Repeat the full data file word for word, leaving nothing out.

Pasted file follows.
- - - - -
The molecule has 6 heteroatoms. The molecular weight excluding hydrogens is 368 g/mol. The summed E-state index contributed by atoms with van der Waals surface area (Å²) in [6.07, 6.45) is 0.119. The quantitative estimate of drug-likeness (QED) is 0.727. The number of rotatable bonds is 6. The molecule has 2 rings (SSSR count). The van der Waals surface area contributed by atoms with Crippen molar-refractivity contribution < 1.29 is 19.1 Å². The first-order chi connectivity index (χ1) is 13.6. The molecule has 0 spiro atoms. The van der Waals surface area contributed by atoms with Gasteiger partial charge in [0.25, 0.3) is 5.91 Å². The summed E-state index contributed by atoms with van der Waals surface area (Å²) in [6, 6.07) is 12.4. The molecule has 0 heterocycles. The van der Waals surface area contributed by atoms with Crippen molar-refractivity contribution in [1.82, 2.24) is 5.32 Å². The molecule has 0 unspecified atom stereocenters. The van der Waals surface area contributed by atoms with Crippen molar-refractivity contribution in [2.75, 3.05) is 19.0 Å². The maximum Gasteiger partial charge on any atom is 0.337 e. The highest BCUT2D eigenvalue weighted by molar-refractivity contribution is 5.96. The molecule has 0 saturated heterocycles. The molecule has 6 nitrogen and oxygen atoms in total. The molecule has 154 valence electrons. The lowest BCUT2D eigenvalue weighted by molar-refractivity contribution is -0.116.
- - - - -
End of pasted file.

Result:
The molecule has 6 heteroatoms. The molecular weight excluding hydrogens is 368 g/mol. The summed E-state index contributed by atoms with van der Waals surface area (Å²) in [6.07, 6.45) is 0.119. The quantitative estimate of drug-likeness (QED) is 0.727. The number of rotatable bonds is 6. The molecule has 2 rings (SSSR count). The van der Waals surface area contributed by atoms with Crippen molar-refractivity contribution < 1.29 is 19.1 Å². The first-order chi connectivity index (χ1) is 13.6. The molecule has 0 spiro atoms. The van der Waals surface area contributed by atoms with Gasteiger partial charge in [0.25, 0.3) is 5.91 Å². The summed E-state index contributed by atoms with van der Waals surface area (Å²) in [6, 6.07) is 12.4. The molecule has 0 heterocycles. The van der Waals surface area contributed by atoms with Crippen molar-refractivity contribution in [1.82, 2.24) is 5.32 Å². The molecule has 0 unspecified atom stereocenters. The van der Waals surface area contributed by atoms with Crippen molar-refractivity contribution in [2.75, 3.05) is 19.0 Å². The maximum Gasteiger partial charge on any atom is 0.337 e. The highest BCUT2D eigenvalue weighted by molar-refractivity contribution is 5.96. The molecule has 0 saturated heterocycles. The molecule has 6 nitrogen and oxygen atoms in total. The molecule has 154 valence electrons. The lowest BCUT2D eigenvalue weighted by molar-refractivity contribution is -0.116.